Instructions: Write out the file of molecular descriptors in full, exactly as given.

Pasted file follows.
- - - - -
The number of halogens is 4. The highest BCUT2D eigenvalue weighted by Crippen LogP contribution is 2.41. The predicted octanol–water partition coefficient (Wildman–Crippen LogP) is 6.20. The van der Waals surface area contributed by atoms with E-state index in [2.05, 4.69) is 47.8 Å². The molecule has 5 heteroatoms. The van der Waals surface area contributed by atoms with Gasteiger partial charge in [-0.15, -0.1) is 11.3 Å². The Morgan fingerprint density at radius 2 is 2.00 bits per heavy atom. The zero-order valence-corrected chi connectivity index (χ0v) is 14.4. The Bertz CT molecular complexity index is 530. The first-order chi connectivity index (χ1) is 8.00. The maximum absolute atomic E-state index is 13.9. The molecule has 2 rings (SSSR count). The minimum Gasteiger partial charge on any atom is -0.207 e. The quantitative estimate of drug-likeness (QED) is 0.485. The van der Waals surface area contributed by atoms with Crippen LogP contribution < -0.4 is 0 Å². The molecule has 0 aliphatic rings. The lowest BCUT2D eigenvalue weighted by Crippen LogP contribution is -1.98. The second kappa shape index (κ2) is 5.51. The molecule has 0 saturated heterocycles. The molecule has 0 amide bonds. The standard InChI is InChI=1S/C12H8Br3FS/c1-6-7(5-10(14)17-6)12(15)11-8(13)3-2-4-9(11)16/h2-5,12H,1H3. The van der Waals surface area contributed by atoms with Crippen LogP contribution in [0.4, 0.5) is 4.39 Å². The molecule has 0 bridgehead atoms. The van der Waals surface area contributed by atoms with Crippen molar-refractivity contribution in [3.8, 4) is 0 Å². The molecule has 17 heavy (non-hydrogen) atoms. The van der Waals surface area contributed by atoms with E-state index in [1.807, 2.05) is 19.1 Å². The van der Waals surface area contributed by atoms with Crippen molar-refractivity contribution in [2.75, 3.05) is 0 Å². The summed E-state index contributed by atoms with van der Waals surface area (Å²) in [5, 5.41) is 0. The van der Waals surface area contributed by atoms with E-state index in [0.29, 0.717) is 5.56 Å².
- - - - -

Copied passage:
The number of halogens is 4. The highest BCUT2D eigenvalue weighted by Crippen LogP contribution is 2.41. The predicted octanol–water partition coefficient (Wildman–Crippen LogP) is 6.20. The van der Waals surface area contributed by atoms with E-state index in [2.05, 4.69) is 47.8 Å². The molecule has 5 heteroatoms. The van der Waals surface area contributed by atoms with Gasteiger partial charge in [-0.15, -0.1) is 11.3 Å². The Morgan fingerprint density at radius 2 is 2.00 bits per heavy atom. The zero-order valence-corrected chi connectivity index (χ0v) is 14.4. The Bertz CT molecular complexity index is 530. The first-order chi connectivity index (χ1) is 8.00. The maximum absolute atomic E-state index is 13.9. The molecule has 2 rings (SSSR count). The minimum Gasteiger partial charge on any atom is -0.207 e. The quantitative estimate of drug-likeness (QED) is 0.485. The van der Waals surface area contributed by atoms with Crippen LogP contribution < -0.4 is 0 Å². The molecule has 0 aliphatic rings. The lowest BCUT2D eigenvalue weighted by Crippen LogP contribution is -1.98. The second kappa shape index (κ2) is 5.51. The molecule has 0 saturated heterocycles. The molecule has 0 amide bonds. The standard InChI is InChI=1S/C12H8Br3FS/c1-6-7(5-10(14)17-6)12(15)11-8(13)3-2-4-9(11)16/h2-5,12H,1H3. The van der Waals surface area contributed by atoms with Crippen LogP contribution in [0.4, 0.5) is 4.39 Å². The molecule has 0 bridgehead atoms. The van der Waals surface area contributed by atoms with Crippen molar-refractivity contribution in [3.8, 4) is 0 Å². The molecule has 17 heavy (non-hydrogen) atoms. The van der Waals surface area contributed by atoms with E-state index in [1.807, 2.05) is 19.1 Å². The van der Waals surface area contributed by atoms with Crippen molar-refractivity contribution in [2.75, 3.05) is 0 Å². The summed E-state index contributed by atoms with van der Waals surface area (Å²) in [5, 5.41) is 0. The van der Waals surface area contributed by atoms with E-state index in [0.29, 0.717) is 5.56 Å².